Acetate is a MCA that has been shown to be transported into the brain by the same MCA transporters used for lactate and ketones. In the brain it is initially metabolized in the glial tricarboxylic acid (TCA) cycle (15,16). We and others have previously shown that acetate labeled with the stable isotope 13C is an effective and relatively low-cost tracer for 13C magnetic resonance spectroscopy (MRS) studies in humans (17). Analysis of 13C labeling curves of glutamate, glutamine, and acetate during an infusion of [2-13C]acetate allows determination of acetate transport and metabolism as well as relative rates of the glial and neuronal TCA cycle and glutamate/glutamine cycling to be calculated (18). In the present study, we used 13C MRS in combination with infusion of [2-13C] acetate to test the hypothesis that upregulation of transport and utilization of MCAs (acetate, acetoacetate, β-hydroxybutyrate, and lactate) in the brains of subjects with type 1 diabetes, who have previously experienced hypoglycemia associated with insulin use, might provide some substrate for energy generation as an alternative to glucose for brain metabolism. To address this hypothesis, we used 13C MRS to measure the transport and utilization of [2-13C]acetate during hypoglycemia at a level of ∼3.1 mmol/l plasma glucose in the brains of two groups of subjects. One group consisted of subjects who had moderate- to well-controlled type 1 diabetes. The second group was made of nondiabetic control subjects matched for age and BMI.

Five young (aged 29 ± 4 years, BMI 25.1 ± 1.0 kg/m2, three men and two women) healthy moderate- to well-controlled volunteers with type 1 diabetes and six healthy control subjects matched for age (aged 28 ± 2 years, five men and one woman) and BMI (24.8 ± 1.7 kg/m2) were recruited for this study. They were all lean nonsmokers and taking no medications, except for insulin in the case of the subjects with diabetes. All subjects underwent a complete medical history and physical examination along with blood tests to verify normal blood and platelet counts, electrolytes, aspartate aminotransferase, alanine aminotransferase, blood urea nitrogen, creatinine, cholesterol, and triglycerides. The subjects with type 1 diabetes were all moderately well controlled, as reflected by a mean HbA1c of 7.0 ± 0.5%, and all had a history of multiple episodes of hypoglycemia unawareness within the preceding 2 months, based on a history of low blood glucoses done by finger-stick home glucose monitoring associated with unawareness of symptoms by the patient on multiple occasions. Written consent was obtained from each subject after the purpose, nature, and potential complications of the studies had been explained. The protocol was approved by the Yale University Human Investigation Committee.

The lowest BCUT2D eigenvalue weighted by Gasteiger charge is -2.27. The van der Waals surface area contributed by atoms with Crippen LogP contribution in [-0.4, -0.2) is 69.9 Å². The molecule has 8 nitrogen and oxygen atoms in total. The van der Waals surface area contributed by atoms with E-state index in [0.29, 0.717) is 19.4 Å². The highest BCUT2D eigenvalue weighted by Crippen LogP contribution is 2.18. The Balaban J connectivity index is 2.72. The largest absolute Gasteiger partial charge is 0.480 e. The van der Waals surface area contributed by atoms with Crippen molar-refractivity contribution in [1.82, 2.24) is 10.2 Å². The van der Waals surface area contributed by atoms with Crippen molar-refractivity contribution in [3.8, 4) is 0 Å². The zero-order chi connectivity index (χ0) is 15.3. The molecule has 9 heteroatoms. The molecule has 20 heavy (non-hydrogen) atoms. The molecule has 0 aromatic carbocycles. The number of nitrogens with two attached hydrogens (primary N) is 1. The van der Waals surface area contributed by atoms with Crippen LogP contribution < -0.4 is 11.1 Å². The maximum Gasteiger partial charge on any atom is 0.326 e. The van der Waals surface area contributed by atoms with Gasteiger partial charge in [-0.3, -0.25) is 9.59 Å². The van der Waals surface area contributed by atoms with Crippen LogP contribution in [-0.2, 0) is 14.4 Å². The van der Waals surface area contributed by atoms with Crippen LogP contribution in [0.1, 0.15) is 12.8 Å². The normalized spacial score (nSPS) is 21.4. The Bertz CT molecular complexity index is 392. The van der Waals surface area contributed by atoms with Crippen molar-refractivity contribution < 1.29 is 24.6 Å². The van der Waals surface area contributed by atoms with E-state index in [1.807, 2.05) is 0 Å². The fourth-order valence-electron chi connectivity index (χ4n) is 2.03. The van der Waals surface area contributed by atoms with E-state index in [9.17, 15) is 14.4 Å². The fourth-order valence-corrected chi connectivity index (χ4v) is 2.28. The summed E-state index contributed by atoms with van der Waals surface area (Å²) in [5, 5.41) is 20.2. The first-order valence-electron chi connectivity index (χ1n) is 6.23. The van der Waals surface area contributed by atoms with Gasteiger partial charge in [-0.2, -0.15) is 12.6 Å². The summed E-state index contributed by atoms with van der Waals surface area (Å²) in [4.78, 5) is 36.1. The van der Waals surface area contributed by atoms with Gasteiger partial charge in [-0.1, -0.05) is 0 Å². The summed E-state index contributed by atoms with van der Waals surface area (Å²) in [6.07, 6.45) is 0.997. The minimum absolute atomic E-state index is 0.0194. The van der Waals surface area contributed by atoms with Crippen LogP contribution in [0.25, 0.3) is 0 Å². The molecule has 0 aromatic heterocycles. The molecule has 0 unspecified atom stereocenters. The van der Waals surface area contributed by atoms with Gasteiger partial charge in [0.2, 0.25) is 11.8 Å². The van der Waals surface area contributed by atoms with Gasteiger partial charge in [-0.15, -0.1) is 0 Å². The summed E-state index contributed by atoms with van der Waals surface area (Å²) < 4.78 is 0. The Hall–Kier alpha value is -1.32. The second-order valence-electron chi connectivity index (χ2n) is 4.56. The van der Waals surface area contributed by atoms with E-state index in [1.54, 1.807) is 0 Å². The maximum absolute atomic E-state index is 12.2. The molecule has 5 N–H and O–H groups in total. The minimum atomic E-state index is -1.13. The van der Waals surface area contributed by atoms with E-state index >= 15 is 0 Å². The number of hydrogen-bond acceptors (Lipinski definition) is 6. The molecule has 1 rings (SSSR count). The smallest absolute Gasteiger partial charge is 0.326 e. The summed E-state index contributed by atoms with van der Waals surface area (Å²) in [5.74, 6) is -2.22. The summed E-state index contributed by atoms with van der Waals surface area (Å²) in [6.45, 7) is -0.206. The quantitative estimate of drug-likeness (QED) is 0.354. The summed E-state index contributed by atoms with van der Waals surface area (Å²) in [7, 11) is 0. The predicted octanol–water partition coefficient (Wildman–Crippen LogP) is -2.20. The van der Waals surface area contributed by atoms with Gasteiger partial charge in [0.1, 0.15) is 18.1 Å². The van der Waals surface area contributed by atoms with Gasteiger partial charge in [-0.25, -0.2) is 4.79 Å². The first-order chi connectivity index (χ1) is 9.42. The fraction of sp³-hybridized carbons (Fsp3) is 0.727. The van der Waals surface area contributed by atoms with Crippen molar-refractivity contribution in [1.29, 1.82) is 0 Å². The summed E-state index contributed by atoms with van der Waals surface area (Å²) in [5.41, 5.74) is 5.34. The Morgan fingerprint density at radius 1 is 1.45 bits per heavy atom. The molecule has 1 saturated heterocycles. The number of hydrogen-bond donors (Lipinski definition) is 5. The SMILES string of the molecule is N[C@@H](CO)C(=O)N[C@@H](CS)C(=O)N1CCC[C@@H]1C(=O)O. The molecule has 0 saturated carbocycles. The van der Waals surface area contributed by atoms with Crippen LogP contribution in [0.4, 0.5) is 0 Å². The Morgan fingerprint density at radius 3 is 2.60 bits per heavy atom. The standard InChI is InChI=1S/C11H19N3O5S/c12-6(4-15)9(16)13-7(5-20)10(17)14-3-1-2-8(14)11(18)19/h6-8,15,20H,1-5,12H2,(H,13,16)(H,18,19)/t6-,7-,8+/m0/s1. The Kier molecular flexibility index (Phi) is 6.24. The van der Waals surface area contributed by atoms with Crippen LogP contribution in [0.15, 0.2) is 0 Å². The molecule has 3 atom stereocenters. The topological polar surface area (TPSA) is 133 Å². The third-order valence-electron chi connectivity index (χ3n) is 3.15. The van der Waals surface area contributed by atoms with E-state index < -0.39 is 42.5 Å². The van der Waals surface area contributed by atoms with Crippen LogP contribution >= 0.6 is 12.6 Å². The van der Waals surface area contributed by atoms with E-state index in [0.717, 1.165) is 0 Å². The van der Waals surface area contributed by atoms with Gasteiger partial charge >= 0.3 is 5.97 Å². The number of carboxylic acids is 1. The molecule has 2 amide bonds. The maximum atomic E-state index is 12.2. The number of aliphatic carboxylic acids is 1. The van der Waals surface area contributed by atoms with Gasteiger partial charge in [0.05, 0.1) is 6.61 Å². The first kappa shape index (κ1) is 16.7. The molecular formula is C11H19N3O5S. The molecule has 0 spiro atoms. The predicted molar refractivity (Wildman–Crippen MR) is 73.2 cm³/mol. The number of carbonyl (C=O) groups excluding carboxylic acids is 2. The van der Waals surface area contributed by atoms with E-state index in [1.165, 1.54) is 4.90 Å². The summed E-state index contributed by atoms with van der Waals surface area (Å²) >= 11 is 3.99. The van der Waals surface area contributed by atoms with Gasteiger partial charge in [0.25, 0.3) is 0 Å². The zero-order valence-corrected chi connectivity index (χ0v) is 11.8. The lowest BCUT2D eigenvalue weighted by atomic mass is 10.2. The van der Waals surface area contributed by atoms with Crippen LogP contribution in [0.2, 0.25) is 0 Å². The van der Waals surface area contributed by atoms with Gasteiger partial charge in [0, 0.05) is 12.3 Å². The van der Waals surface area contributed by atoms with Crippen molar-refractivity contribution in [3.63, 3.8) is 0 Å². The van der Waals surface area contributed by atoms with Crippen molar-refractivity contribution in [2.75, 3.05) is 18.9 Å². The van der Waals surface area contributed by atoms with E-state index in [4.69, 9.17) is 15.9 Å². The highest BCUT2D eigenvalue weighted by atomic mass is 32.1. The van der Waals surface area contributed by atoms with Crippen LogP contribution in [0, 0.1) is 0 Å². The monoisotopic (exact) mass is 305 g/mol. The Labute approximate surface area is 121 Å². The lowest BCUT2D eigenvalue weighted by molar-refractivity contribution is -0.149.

### Measurement of metabolites and hormones.

Plasma glucose and lactate concentrations were measured every 5–10 min with the use of a YSI 2700 STAT Analyzer (Yellow Springs Instruments). Samples for hormones were taken every 15 min. Plasma concentrations of insulin and glucagon were measured with the use of double-antibody radioimmunoassay kits (Linco, St. Charles, MO). Plasma epinephrine and norepinephrine were measured with a three-step procedure that consisted of adsorption onto alumina (pH 8.6), elution with dilute acid, and analysis by high-pressure chromatography. Fractional enrichments and plasma acetate concentrations were measured from blood samples collected at 10-min intervals and analyzed on a Hewlett-Packard 5890 gas chromatograph (HP-1 capillary column; 12 × 0.2 × 0.33-mm film thickness; Hewlett Packard, Palo Alto, CA) interfaced to a Hewlett-Packard 5971A mass selective detector operating in the electron impact ionization mode.

### Hypoglycemic clamp studies.